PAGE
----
Complementary to the electrophysiology, neural coding, and modeling work in the lab, we also carry out human perception studies to understand perceptual capabilities. We are particularly interested in understand how natural sounds are perceived by humans and the neural coding mechanisms that contribute to perception. By combining physiology, modeling and human psychoacoustics we hope to develop more comprehensive theories of how natural sounds are represented and ultimately perceived by the brain.
Binaural Illusory Ripples
Binaural cues (intramural time and level differences) are well known to contribute to sound localization and segregation phenomena. We have developed a binaural random chord-steregram (Nassiri & Escabi 2008) sound which creates the illusion of dynamically varying sounds. These sounds are conceptually analogous to the random dot stereograms originally used to study binocular fusion by Béla Julesz (https://en.wikipedia.org/wiki/Béla_Julesz) and which creates a spatial image percept despite lacking spatial cues. Human listeners are able to group dynamic spectro-temporal correlations between the two ears which produces the perception of illusory moving ripple sounds.
Perception of Spectro-Temporal Cues by Normal Hearing and Cochlear Implant
Along with collaborators Litovsky and Zheng (Zheng et al 2017) we characterized spectro-temporal sensitivities of cochlear implant patients. Spectrograms of the Moving ripple sounds used to study spectro-temporal sensitivities are shown below.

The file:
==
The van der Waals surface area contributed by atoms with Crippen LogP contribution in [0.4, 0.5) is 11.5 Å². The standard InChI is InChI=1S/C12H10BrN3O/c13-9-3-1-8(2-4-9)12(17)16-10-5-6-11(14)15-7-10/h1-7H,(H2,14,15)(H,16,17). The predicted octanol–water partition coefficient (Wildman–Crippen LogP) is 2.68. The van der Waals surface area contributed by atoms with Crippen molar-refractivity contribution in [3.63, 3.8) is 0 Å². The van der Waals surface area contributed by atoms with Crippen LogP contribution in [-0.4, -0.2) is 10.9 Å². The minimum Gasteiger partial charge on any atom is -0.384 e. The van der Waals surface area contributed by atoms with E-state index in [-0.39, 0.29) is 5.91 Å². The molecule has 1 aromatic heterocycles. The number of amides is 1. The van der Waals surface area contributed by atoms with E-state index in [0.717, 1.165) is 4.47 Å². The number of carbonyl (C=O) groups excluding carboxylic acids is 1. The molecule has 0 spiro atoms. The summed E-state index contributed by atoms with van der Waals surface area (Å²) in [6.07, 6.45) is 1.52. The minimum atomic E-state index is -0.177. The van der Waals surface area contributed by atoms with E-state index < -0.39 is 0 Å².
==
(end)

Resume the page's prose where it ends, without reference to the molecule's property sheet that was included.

The perceptual transfer function of cochlear implant and normal hearing listeners (below) show that cochlear implant listeners have poorer spectral resolution than normal hearing subjects, consistent with prior studies. However, cochlear implant listeners gain benefits for perceiving spectro-temporal cues jointly over pure spectral or temporal cues. A similar benefit is not observed for normal hearing listeners.
Speech Recognition In Noise
We are currently studying sound recognition and discrimination phenomena in the presence of natural sources of background noise. Natural background sounds are structurally complex and each background sound interferes with speech in unique ways (as shown below for human listeners). Some background sounds interfere extensively with speech perception while others have a more modest effect. We are trying to identify the acoustic cues that contribute to noise interference and differences in speech comprehension. Using models, we are also trying to identify the neural coding mechanisms that account for and are able to predict perceptual findings. The below figures shows human word recognition accuracy for different masking noises along with predicted results using a biologically inspired model.
Alongside our electrophysiological studies in auditory midbrain, we are also exploring how texture sounds are perceived and recognized. Texture sounds (McDermott & Simoncelli 2013) are random stationary sounds that are well represented by summary statistics. Unlike speech or vocalizations, these sounds vary randomly over time and do not have a fixed and set of spectro-temporal features that define them. For instance, the word “hello” will always have a relatively well defined phonetic structure and spectrogram with repeatable features that occur in a relatively stable fashion over time. Running water sounds, by comparison, are completely random over time. We have been exploring the hypothesis that the critical features that allow for recognition and coding of these sounds is statistics from the sound and ultimately statistics of the neural activity. Below are results showing human perceptual results for texture recognition and discrimination along with results obtained by decoding neural activity, which show a nearly identical trend (Zhai et al 2020).